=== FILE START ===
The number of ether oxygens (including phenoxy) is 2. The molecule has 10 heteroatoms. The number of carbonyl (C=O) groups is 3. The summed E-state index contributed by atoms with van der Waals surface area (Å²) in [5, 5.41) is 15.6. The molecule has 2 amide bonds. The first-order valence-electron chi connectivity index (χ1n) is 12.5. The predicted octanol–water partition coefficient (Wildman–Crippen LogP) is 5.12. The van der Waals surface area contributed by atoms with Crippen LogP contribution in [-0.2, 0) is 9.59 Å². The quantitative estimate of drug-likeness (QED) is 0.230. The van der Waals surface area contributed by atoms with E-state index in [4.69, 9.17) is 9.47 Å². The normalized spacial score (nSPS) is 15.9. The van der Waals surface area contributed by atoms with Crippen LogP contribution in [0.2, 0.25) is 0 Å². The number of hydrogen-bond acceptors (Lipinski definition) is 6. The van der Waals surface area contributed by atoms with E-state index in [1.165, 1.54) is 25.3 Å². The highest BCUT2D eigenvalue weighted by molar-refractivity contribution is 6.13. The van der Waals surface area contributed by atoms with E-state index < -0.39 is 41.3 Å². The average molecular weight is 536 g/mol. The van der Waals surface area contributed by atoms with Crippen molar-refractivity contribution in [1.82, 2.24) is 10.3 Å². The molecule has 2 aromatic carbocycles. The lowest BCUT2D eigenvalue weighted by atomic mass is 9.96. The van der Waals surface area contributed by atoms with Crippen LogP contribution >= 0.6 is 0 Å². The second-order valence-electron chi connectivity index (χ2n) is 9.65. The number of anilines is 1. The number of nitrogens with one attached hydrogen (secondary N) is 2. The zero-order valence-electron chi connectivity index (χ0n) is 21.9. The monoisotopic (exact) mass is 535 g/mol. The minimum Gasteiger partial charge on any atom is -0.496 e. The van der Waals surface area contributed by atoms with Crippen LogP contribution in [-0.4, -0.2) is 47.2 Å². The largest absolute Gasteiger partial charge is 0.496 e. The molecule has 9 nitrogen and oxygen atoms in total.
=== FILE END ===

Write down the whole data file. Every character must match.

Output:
The number of ether oxygens (including phenoxy) is 2. The molecule has 10 heteroatoms. The number of carbonyl (C=O) groups is 3. The summed E-state index contributed by atoms with van der Waals surface area (Å²) in [5, 5.41) is 15.6. The molecule has 2 amide bonds. The first-order valence-electron chi connectivity index (χ1n) is 12.5. The predicted octanol–water partition coefficient (Wildman–Crippen LogP) is 5.12. The van der Waals surface area contributed by atoms with Crippen LogP contribution in [-0.2, 0) is 9.59 Å². The quantitative estimate of drug-likeness (QED) is 0.230. The van der Waals surface area contributed by atoms with E-state index in [4.69, 9.17) is 9.47 Å². The normalized spacial score (nSPS) is 15.9. The van der Waals surface area contributed by atoms with Crippen LogP contribution in [0.2, 0.25) is 0 Å². The number of hydrogen-bond acceptors (Lipinski definition) is 6. The van der Waals surface area contributed by atoms with E-state index in [1.165, 1.54) is 25.3 Å². The highest BCUT2D eigenvalue weighted by molar-refractivity contribution is 6.13. The van der Waals surface area contributed by atoms with E-state index < -0.39 is 41.3 Å². The average molecular weight is 536 g/mol. The van der Waals surface area contributed by atoms with Crippen molar-refractivity contribution in [1.82, 2.24) is 10.3 Å². The molecule has 2 aromatic carbocycles. The lowest BCUT2D eigenvalue weighted by atomic mass is 9.96. The van der Waals surface area contributed by atoms with Crippen LogP contribution >= 0.6 is 0 Å². The second-order valence-electron chi connectivity index (χ2n) is 9.65. The number of anilines is 1. The number of nitrogens with one attached hydrogen (secondary N) is 2. The zero-order valence-electron chi connectivity index (χ0n) is 21.9. The monoisotopic (exact) mass is 535 g/mol. The minimum Gasteiger partial charge on any atom is -0.496 e. The van der Waals surface area contributed by atoms with Crippen LogP contribution in [-0.4, -0.2) is 47.2 Å². The largest absolute Gasteiger partial charge is 0.496 e. The molecule has 9 nitrogen and oxygen atoms in total.